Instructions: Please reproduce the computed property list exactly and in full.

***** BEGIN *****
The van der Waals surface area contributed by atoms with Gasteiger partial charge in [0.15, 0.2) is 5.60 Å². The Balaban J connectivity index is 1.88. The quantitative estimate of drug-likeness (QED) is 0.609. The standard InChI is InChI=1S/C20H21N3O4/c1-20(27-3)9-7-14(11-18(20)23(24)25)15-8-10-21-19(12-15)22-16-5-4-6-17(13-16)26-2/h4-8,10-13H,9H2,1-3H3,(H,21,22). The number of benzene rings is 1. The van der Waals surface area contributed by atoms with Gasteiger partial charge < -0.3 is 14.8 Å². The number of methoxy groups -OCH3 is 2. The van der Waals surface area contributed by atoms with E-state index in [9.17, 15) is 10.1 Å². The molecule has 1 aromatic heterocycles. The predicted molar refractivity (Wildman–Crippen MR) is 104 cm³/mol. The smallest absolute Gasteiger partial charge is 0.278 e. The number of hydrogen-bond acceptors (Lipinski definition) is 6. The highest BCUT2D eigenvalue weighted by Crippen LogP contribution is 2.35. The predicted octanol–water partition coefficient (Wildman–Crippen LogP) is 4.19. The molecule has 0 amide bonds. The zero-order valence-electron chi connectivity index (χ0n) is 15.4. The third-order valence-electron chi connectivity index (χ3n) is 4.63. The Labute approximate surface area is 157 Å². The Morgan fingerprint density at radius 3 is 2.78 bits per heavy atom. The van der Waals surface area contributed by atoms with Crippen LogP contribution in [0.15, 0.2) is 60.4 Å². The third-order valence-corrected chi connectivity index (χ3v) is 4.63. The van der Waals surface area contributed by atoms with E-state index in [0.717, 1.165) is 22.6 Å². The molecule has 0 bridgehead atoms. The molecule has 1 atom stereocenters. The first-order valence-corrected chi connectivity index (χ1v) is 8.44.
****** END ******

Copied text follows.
The van der Waals surface area contributed by atoms with Gasteiger partial charge in [0.15, 0.2) is 5.60 Å². The Balaban J connectivity index is 1.88. The quantitative estimate of drug-likeness (QED) is 0.609. The standard InChI is InChI=1S/C20H21N3O4/c1-20(27-3)9-7-14(11-18(20)23(24)25)15-8-10-21-19(12-15)22-16-5-4-6-17(13-16)26-2/h4-8,10-13H,9H2,1-3H3,(H,21,22). The number of benzene rings is 1. The van der Waals surface area contributed by atoms with Gasteiger partial charge < -0.3 is 14.8 Å². The number of methoxy groups -OCH3 is 2. The van der Waals surface area contributed by atoms with E-state index in [9.17, 15) is 10.1 Å². The molecule has 1 aromatic heterocycles. The predicted molar refractivity (Wildman–Crippen MR) is 104 cm³/mol. The smallest absolute Gasteiger partial charge is 0.278 e. The number of hydrogen-bond acceptors (Lipinski definition) is 6. The highest BCUT2D eigenvalue weighted by Crippen LogP contribution is 2.35. The predicted octanol–water partition coefficient (Wildman–Crippen LogP) is 4.19. The molecule has 0 amide bonds. The zero-order valence-electron chi connectivity index (χ0n) is 15.4. The third-order valence-electron chi connectivity index (χ3n) is 4.63. The Labute approximate surface area is 157 Å². The Morgan fingerprint density at radius 3 is 2.78 bits per heavy atom. The van der Waals surface area contributed by atoms with Crippen LogP contribution in [0.15, 0.2) is 60.4 Å². The third-order valence-corrected chi connectivity index (χ3v) is 4.63. The van der Waals surface area contributed by atoms with E-state index in [0.717, 1.165) is 22.6 Å². The molecule has 0 bridgehead atoms. The molecule has 1 atom stereocenters. The first-order valence-corrected chi connectivity index (χ1v) is 8.44.